After beginning his career as a screenwriter on such projects as Regarding Henry and Armageddon, he began to garner attention for his headline-grabbing creation, Felicity. In the first season, much of this was positive. The second season, Keri Russell got a haircut and the media turned on the whole thing. He followed this up with another celebration of female empowerment called Alias, which started wonderfully before gaining a reputation for constant reboots in the plot. Toward the end of Alias' run, he agreed to work on a pilot for a relatively nebulous idea that turned into Lost. If Lost were a slot machine, all of the slots would say 7.
Lost was such a jackpot for Abrams that Tom Cruise pursued him to direct Mission: Impossible III, one of the best action films of the 2000s. The problem is that the world was angry at Mr. Cruise at the time for getting footprints all over Oprah's couch. This untenable situation prevented a great film from breaking out. Mission: Impossible III is the least successful film of the trilogy in terms of domestic as well as international box office. What Paramount took from the project, however, is that it earned almost $400 million worldwide despite a strongly antagonistic attitude toward the film's star. They were impressed by Abrams' output and decided he was the man to inject life into the Star Trek franchise. Fittingly enough to fans of Alias and Lost, he elected to reboot Star Trek by starting over again from scratch.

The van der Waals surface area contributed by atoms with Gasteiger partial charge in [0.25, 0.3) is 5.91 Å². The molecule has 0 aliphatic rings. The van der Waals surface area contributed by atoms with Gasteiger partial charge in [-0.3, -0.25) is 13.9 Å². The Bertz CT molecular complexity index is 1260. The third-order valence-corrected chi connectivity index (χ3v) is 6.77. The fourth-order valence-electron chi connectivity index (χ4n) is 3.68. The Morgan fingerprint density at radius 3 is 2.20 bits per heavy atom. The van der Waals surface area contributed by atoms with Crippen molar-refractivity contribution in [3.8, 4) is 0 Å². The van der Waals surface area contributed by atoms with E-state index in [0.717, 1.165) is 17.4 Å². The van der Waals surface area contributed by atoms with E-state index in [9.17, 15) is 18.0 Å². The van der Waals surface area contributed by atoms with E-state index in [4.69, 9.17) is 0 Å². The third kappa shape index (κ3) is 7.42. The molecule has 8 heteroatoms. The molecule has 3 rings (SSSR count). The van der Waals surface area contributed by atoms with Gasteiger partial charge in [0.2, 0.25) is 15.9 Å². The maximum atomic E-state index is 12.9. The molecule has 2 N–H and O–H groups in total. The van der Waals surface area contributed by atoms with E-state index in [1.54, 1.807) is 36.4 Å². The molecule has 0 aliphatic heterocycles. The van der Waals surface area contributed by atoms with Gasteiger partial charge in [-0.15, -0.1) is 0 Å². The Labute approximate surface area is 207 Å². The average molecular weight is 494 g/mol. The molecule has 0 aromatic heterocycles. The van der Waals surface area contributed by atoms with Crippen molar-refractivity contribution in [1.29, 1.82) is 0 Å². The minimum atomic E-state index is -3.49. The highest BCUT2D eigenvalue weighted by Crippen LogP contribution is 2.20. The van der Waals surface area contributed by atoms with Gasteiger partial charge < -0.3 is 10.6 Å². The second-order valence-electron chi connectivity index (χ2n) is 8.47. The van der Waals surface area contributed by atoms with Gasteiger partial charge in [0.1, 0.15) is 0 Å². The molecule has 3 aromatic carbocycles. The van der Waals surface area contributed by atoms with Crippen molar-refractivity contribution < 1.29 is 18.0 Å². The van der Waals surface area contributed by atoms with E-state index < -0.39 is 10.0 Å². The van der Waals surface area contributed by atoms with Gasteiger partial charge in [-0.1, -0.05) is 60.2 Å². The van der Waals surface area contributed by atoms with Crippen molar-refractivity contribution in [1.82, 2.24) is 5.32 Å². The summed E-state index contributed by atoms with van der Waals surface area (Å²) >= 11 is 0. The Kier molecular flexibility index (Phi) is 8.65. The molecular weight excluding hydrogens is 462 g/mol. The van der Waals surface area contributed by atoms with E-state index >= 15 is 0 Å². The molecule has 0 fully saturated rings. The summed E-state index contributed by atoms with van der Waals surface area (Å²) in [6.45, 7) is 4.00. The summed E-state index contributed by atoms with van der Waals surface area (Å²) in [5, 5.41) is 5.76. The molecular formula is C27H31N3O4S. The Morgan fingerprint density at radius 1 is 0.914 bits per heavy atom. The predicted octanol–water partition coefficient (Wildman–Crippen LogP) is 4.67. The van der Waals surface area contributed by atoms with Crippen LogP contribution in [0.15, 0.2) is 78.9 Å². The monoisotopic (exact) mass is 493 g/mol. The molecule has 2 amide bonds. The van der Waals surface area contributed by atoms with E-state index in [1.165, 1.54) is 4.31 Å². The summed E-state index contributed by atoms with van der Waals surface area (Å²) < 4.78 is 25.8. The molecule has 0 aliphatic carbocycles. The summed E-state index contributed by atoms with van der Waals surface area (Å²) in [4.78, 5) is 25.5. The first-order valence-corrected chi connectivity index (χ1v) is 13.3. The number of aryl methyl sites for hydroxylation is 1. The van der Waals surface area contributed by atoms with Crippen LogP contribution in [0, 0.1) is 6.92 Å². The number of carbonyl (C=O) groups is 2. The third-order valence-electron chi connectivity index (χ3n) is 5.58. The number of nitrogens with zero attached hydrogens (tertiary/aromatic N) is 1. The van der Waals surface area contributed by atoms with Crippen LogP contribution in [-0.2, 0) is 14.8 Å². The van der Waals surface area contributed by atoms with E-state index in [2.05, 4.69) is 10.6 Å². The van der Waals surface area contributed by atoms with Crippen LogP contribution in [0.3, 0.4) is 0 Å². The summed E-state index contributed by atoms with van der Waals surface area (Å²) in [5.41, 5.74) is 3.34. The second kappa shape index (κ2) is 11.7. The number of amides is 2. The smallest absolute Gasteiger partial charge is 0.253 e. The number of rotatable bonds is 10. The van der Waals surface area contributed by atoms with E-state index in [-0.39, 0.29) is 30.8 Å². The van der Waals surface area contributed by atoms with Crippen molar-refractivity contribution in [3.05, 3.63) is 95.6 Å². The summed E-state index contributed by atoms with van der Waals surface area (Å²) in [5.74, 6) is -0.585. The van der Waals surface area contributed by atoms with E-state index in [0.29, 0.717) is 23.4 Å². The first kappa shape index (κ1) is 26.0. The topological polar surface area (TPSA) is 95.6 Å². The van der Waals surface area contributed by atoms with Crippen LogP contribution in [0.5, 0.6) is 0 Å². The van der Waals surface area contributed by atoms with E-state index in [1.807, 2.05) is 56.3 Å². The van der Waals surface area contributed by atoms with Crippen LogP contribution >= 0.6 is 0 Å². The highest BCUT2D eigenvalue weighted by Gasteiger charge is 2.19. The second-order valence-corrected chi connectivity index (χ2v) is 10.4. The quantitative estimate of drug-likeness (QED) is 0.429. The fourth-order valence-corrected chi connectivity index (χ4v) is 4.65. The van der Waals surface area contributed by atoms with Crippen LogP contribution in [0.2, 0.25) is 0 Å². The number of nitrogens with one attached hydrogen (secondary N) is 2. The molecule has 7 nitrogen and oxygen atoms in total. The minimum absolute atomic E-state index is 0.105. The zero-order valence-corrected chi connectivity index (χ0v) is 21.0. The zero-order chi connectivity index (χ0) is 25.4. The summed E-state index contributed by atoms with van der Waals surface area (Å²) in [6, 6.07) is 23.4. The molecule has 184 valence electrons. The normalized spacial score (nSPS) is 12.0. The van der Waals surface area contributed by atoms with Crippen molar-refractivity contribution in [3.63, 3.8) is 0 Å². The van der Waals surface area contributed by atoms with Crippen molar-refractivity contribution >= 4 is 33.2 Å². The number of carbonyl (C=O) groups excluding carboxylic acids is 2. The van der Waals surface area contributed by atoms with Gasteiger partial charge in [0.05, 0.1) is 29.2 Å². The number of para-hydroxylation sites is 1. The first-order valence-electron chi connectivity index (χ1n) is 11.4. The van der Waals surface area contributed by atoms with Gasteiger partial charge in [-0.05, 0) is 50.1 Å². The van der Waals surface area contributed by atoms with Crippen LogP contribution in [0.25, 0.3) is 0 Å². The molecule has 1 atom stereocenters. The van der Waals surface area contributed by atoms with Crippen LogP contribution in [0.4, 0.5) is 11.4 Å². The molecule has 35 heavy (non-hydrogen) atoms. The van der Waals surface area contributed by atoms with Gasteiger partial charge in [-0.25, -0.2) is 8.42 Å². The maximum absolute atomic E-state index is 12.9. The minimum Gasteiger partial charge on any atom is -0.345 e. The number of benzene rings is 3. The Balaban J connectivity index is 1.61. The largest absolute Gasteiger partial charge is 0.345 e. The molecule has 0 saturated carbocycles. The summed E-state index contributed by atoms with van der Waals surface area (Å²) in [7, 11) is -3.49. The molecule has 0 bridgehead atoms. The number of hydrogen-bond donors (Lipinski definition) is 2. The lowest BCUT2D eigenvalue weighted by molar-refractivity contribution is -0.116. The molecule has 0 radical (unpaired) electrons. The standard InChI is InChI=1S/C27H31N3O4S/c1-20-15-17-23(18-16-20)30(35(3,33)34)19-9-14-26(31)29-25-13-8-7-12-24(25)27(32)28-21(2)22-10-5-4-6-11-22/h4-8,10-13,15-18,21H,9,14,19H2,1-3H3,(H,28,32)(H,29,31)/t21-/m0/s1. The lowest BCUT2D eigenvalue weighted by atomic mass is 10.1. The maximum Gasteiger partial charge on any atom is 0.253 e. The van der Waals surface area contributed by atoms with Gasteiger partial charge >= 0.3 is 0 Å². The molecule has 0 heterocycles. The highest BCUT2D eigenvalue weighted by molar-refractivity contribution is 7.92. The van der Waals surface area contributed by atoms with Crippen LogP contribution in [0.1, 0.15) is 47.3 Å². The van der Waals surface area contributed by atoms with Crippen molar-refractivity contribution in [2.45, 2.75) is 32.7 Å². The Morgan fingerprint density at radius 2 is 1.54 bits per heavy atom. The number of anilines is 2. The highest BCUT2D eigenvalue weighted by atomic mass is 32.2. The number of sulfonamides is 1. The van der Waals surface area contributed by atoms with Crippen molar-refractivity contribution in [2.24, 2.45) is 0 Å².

Abrams took a page out of the Batman Begins playbook and chose to tell a story of how Captain Kirk came to be the leader of the Starship Enterprise. In the process, he made the bold gambit to ask audiences to accept the alternate universe premise that permeates throughout science fiction, thereby liberating the story from any pre-existing notions about the character. Instead of being raised by the best of fathers, Kirk was slightly modified into a rebelling teen with stepdaddy issues and a penchant for loose aliens and barfights. Okay, that last part isn't any different from the original Kirk, but you get the point. In starting from scratch, Abrams set himself up to be ridiculed and possibly even burned at the stake by the obsessive fan-base that comprises the Star Trek audience. Even the best case scenario prior to release appeared to be another performance on the level of Star Trek: Generations and Star Trek: First Contact.